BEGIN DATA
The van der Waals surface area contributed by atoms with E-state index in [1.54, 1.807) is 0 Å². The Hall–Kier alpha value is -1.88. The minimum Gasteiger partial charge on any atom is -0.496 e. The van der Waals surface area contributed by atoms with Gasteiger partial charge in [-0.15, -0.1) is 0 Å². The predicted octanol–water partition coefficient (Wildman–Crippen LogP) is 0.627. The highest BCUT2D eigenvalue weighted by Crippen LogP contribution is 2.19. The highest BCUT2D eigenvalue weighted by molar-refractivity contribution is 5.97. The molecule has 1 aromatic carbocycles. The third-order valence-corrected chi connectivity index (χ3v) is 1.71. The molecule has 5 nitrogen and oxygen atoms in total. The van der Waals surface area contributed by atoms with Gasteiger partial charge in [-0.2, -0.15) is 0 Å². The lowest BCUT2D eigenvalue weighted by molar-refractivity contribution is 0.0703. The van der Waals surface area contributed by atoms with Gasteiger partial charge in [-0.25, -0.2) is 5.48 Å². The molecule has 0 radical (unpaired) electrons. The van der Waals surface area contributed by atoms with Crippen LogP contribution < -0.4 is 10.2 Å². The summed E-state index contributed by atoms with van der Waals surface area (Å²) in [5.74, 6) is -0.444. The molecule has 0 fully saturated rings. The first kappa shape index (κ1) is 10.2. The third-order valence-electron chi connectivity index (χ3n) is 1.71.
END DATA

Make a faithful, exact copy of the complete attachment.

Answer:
The van der Waals surface area contributed by atoms with E-state index in [1.54, 1.807) is 0 Å². The Hall–Kier alpha value is -1.88. The minimum Gasteiger partial charge on any atom is -0.496 e. The van der Waals surface area contributed by atoms with Gasteiger partial charge in [-0.15, -0.1) is 0 Å². The predicted octanol–water partition coefficient (Wildman–Crippen LogP) is 0.627. The highest BCUT2D eigenvalue weighted by Crippen LogP contribution is 2.19. The highest BCUT2D eigenvalue weighted by molar-refractivity contribution is 5.97. The molecule has 1 aromatic carbocycles. The third-order valence-corrected chi connectivity index (χ3v) is 1.71. The molecule has 5 nitrogen and oxygen atoms in total. The van der Waals surface area contributed by atoms with Gasteiger partial charge in [-0.2, -0.15) is 0 Å². The lowest BCUT2D eigenvalue weighted by molar-refractivity contribution is 0.0703. The van der Waals surface area contributed by atoms with Gasteiger partial charge in [-0.25, -0.2) is 5.48 Å². The molecule has 0 radical (unpaired) electrons. The van der Waals surface area contributed by atoms with Crippen LogP contribution < -0.4 is 10.2 Å². The summed E-state index contributed by atoms with van der Waals surface area (Å²) in [5.74, 6) is -0.444. The molecule has 0 fully saturated rings. The first kappa shape index (κ1) is 10.2. The third-order valence-electron chi connectivity index (χ3n) is 1.71.